5 Creative Ways To Reduce Burnout At Work

creative ways to reduce burnout at work

Work burnout is rapidly taking a toll on everyone’s minds. This is why it is vital to take steps that can help reduce burnout and live your best life

Do your career goals not resonate with your personal desires? Do you feel ineffective, or detached from your purpose in your job? Do you feel manipulated or disrespected by co-workers?

Not every day is easy. But allowing too many bad days at work to pass where you don’t feel motivated or your work doesn’t feel purposeful can lead to burnout. Burnout isn’t just being tired of your job; it’s chronic stress that can lead to both physical and emotional exhaustion.

Burnout can happen to anyone, and it can have a serious negative impact on both your physical and mental health. But there are several steps you can take to fight it.

5 Creative Ways To Reduce Burnout At Work
5 Creative Ways To Reduce Burnout At Work

Here are five ways to help reduce burnout at work.

1. Recognize That Your Thoughts And Feelings Are Not Facts.

Understanding which things happening inside of your body are thoughts vs. emotions, and identifying them as such rather than as facts, is a great first step to understanding yourself and being analytical about your behavior.

For example, say you have a big presentation coming up. If you say, “I have this presentation coming up and I want to do well but I feel anxious,” you’re more likely to let those feelings control your behavior. Instead, say “I have this presentation coming up and I’m also experiencing some anxiety.”

Reminding yourself that they are feelings or thoughts rather than facts may help you tolerate such phenomena. Keep track of when you feel the most upset, anxious, or frustrated at work. Monitor yourself, and do what you can to make effective changes.

Related: Burnout: 6 Signs You’re Ready To Hit The Wall

2. Don’t Eat Lunch At Your Desk. Get Outside And Move.

Instead of working through lunch or eating over your keyboard, go pick up your food. Or even better, if you have the time, find a green space outside to eat. Take a trip to the floor above you and back down. Increase your physical activity just by leaving your building and walking to a restaurant, a food stand, or to a different part of your building.

Physical exercise is one of the best treatments for interrupting the cycle of anxiety. Being indoors 12 hours a day 5 days a week isn’t what humans were designed for. Not everyone has the luxury of working outdoors or working part-time, but taking small steps to keep your sanity in check while working those long hours can help decrease stress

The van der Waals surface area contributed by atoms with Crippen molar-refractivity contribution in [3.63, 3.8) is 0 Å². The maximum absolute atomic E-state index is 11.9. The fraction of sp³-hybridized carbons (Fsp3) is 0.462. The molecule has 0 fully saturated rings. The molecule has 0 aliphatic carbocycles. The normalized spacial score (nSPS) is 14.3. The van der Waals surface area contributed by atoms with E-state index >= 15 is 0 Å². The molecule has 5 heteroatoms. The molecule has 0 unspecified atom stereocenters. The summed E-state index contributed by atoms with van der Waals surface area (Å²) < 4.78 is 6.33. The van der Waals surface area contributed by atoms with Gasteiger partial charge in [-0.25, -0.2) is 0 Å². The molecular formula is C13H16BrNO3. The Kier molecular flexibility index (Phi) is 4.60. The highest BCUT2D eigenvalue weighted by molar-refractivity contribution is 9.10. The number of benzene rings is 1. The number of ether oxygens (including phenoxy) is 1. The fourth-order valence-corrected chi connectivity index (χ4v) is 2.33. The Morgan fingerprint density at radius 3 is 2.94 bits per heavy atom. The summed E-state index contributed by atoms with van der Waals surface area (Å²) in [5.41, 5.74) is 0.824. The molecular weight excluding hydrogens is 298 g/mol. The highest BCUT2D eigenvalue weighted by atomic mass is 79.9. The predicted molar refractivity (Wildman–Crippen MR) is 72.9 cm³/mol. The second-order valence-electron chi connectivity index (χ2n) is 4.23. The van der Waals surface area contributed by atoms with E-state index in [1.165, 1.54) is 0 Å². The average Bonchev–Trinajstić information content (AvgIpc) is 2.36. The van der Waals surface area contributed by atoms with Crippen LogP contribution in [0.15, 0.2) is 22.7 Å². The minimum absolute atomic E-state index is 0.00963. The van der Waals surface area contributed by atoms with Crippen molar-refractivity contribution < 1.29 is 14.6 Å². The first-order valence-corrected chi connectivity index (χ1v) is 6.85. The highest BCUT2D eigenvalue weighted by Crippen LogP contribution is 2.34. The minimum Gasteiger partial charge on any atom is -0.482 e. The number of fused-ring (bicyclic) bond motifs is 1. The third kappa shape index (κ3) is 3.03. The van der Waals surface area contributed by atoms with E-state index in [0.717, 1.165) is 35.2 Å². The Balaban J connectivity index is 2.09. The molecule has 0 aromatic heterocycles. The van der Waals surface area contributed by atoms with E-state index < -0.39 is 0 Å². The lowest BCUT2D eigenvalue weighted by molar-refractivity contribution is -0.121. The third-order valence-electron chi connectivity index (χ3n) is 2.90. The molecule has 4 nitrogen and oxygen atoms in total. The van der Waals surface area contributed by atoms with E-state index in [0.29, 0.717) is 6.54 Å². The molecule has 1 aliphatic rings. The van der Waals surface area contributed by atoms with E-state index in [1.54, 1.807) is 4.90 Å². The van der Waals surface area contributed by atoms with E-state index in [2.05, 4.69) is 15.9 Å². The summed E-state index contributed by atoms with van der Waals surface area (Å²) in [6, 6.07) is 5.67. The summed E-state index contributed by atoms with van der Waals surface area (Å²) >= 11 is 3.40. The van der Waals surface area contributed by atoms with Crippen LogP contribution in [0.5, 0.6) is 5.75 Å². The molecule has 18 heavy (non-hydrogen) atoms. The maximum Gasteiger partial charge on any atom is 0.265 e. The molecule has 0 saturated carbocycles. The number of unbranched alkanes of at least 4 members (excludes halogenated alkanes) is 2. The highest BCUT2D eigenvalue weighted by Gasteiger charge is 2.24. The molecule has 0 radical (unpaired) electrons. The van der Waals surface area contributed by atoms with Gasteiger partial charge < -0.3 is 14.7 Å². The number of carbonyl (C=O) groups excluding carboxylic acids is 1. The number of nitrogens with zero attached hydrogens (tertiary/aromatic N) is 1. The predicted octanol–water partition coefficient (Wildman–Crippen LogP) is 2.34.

Taking a break from your job could also help you be better at it. Coming back to a project after taking some space (even five minutes of space) can increase your productivity and the quality of your work.

3. Decrease Screen Time. Increase Meditation Time.

Staring at a screen all day is also not what humans were made for. But it’s a reality today. To balance this, take a few minutes a day to meditate. No need to turn into a Buddhist monk who’s silent for hours at a time (though there’s nothing wrong with that!) but taking even a few minutes to focus on your breath can distract you from stress-inducing thoughts.

Related: Burnout Prevention and Treatment Strategies How To Deal with Overwhelming Stress

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Konstantin Lukin

Konstantin Lukin, Ph.D., is a licensed clinical psychologist who maintains a private practice in Ridgewood and Hoboken, NJ. He has extensive clinical and research experience spanning individuals of all ages, in both inpatient and outpatient settings. He specializes in men’s issues, couple’s counseling, and relationship problems. His therapeutic approach focuses on providing support and practical feedback to help patients effectively address personal challenges. He integrates complementary modalities and techniques to offer a personalized approach tailored to each patient. He has been trained in cognitive-behavioral, dialectical behavior, schema-focused, and emotionally focused therapy, and has also been involved with research projects throughout his career, including two National Institute of Mental Health-funded studies. He is a member of the Association for Behavioral and Cognitive Therapies, New Jersey Psychological Association, Northeast Counties Association of Psychologists, New York State Psychological Association, The International Centre for Excellence in Emotionally Focused Therapy, The New York Center for Emotionally Focused Therapy, the International OCD Foundation, and the Association for Contextual Behavioral Science (ACSB).View Author posts